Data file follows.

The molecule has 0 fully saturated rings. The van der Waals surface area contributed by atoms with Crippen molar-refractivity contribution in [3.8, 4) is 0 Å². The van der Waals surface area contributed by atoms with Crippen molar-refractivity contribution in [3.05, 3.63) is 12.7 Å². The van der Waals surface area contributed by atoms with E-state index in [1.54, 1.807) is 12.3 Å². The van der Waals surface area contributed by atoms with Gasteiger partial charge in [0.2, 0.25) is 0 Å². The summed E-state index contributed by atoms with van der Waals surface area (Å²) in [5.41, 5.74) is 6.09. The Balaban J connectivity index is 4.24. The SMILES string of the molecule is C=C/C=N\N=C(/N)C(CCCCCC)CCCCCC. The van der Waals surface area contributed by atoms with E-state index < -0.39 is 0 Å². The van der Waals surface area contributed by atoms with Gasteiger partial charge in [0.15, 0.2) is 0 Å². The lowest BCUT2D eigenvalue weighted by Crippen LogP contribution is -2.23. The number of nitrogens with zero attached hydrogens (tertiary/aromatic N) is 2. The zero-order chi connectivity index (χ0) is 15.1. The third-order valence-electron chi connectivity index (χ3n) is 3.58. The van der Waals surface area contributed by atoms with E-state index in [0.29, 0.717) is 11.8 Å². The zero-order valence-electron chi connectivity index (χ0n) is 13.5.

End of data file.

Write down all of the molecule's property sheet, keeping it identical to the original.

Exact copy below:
The molecule has 0 fully saturated rings. The van der Waals surface area contributed by atoms with Crippen molar-refractivity contribution in [3.8, 4) is 0 Å². The van der Waals surface area contributed by atoms with Crippen molar-refractivity contribution in [3.05, 3.63) is 12.7 Å². The van der Waals surface area contributed by atoms with E-state index in [1.54, 1.807) is 12.3 Å². The van der Waals surface area contributed by atoms with Gasteiger partial charge in [0.2, 0.25) is 0 Å². The summed E-state index contributed by atoms with van der Waals surface area (Å²) in [5.41, 5.74) is 6.09. The Balaban J connectivity index is 4.24. The SMILES string of the molecule is C=C/C=N\N=C(/N)C(CCCCCC)CCCCCC. The van der Waals surface area contributed by atoms with E-state index < -0.39 is 0 Å². The van der Waals surface area contributed by atoms with Gasteiger partial charge in [0.15, 0.2) is 0 Å². The lowest BCUT2D eigenvalue weighted by Crippen LogP contribution is -2.23. The number of nitrogens with zero attached hydrogens (tertiary/aromatic N) is 2. The zero-order chi connectivity index (χ0) is 15.1. The third-order valence-electron chi connectivity index (χ3n) is 3.58. The van der Waals surface area contributed by atoms with E-state index in [0.29, 0.717) is 11.8 Å². The zero-order valence-electron chi connectivity index (χ0n) is 13.5.